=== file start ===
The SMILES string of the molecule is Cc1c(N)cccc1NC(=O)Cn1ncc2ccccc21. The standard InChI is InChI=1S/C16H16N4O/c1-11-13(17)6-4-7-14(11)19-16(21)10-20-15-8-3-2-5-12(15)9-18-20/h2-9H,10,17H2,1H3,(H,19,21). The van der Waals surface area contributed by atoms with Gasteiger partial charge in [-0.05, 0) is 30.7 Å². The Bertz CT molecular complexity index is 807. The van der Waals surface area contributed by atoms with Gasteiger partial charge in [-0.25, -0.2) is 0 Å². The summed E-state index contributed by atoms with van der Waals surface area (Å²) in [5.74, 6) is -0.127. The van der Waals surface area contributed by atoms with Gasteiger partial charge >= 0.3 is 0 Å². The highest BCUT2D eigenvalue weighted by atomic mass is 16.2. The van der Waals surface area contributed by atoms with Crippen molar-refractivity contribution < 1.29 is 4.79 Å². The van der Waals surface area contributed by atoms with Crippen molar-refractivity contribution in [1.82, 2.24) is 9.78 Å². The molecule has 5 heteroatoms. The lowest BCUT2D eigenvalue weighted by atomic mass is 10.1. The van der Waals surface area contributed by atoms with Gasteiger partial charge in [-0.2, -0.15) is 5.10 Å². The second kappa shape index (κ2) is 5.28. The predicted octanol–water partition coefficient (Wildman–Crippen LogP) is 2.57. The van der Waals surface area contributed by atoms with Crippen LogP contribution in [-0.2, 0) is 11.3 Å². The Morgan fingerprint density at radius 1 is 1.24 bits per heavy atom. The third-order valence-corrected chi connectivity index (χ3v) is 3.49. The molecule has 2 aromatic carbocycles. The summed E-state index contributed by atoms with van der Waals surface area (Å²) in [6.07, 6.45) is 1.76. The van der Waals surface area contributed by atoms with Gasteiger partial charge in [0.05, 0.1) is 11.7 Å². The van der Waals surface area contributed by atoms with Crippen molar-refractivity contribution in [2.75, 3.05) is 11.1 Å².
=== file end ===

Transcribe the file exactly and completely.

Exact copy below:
The SMILES string of the molecule is Cc1c(N)cccc1NC(=O)Cn1ncc2ccccc21. The standard InChI is InChI=1S/C16H16N4O/c1-11-13(17)6-4-7-14(11)19-16(21)10-20-15-8-3-2-5-12(15)9-18-20/h2-9H,10,17H2,1H3,(H,19,21). The van der Waals surface area contributed by atoms with Gasteiger partial charge in [-0.05, 0) is 30.7 Å². The Bertz CT molecular complexity index is 807. The van der Waals surface area contributed by atoms with Gasteiger partial charge in [-0.25, -0.2) is 0 Å². The summed E-state index contributed by atoms with van der Waals surface area (Å²) in [5.74, 6) is -0.127. The van der Waals surface area contributed by atoms with Gasteiger partial charge >= 0.3 is 0 Å². The highest BCUT2D eigenvalue weighted by atomic mass is 16.2. The van der Waals surface area contributed by atoms with Crippen molar-refractivity contribution < 1.29 is 4.79 Å². The van der Waals surface area contributed by atoms with Crippen molar-refractivity contribution in [1.82, 2.24) is 9.78 Å². The molecule has 5 heteroatoms. The lowest BCUT2D eigenvalue weighted by atomic mass is 10.1. The van der Waals surface area contributed by atoms with Gasteiger partial charge in [-0.2, -0.15) is 5.10 Å². The second kappa shape index (κ2) is 5.28. The predicted octanol–water partition coefficient (Wildman–Crippen LogP) is 2.57. The van der Waals surface area contributed by atoms with Crippen LogP contribution in [-0.2, 0) is 11.3 Å². The Morgan fingerprint density at radius 1 is 1.24 bits per heavy atom. The third-order valence-corrected chi connectivity index (χ3v) is 3.49. The molecule has 2 aromatic carbocycles. The summed E-state index contributed by atoms with van der Waals surface area (Å²) in [6.07, 6.45) is 1.76. The van der Waals surface area contributed by atoms with Gasteiger partial charge in [0.05, 0.1) is 11.7 Å². The van der Waals surface area contributed by atoms with Crippen molar-refractivity contribution in [2.75, 3.05) is 11.1 Å².